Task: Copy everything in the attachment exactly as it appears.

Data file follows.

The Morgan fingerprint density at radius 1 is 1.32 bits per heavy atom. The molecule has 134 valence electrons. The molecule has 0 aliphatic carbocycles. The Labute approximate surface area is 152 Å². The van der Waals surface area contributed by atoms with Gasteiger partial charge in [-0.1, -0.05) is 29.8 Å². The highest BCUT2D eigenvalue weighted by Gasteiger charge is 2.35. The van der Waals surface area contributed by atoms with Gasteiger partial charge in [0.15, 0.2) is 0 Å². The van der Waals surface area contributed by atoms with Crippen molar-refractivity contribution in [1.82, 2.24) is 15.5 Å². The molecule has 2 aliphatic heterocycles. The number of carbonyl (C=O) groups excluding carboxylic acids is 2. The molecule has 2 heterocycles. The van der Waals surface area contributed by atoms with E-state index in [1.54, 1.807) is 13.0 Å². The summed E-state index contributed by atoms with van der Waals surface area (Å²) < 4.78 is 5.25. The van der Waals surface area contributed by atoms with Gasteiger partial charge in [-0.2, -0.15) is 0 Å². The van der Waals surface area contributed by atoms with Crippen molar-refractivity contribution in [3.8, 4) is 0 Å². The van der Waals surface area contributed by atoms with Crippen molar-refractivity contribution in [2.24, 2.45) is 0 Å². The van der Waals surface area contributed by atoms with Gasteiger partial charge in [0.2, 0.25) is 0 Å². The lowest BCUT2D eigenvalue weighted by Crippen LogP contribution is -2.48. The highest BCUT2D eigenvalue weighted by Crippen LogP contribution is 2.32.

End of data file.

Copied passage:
The Morgan fingerprint density at radius 1 is 1.32 bits per heavy atom. The molecule has 134 valence electrons. The molecule has 0 aliphatic carbocycles. The Labute approximate surface area is 152 Å². The van der Waals surface area contributed by atoms with Gasteiger partial charge in [-0.1, -0.05) is 29.8 Å². The highest BCUT2D eigenvalue weighted by Gasteiger charge is 2.35. The van der Waals surface area contributed by atoms with Gasteiger partial charge in [0.15, 0.2) is 0 Å². The van der Waals surface area contributed by atoms with Crippen molar-refractivity contribution in [1.82, 2.24) is 15.5 Å². The molecule has 2 aliphatic heterocycles. The number of carbonyl (C=O) groups excluding carboxylic acids is 2. The molecule has 2 heterocycles. The van der Waals surface area contributed by atoms with E-state index in [1.54, 1.807) is 13.0 Å². The summed E-state index contributed by atoms with van der Waals surface area (Å²) < 4.78 is 5.25. The van der Waals surface area contributed by atoms with Gasteiger partial charge in [-0.2, -0.15) is 0 Å². The van der Waals surface area contributed by atoms with Crippen molar-refractivity contribution in [3.8, 4) is 0 Å². The van der Waals surface area contributed by atoms with Crippen molar-refractivity contribution in [2.24, 2.45) is 0 Å². The van der Waals surface area contributed by atoms with Gasteiger partial charge in [0.2, 0.25) is 0 Å². The lowest BCUT2D eigenvalue weighted by Crippen LogP contribution is -2.48. The highest BCUT2D eigenvalue weighted by Crippen LogP contribution is 2.32.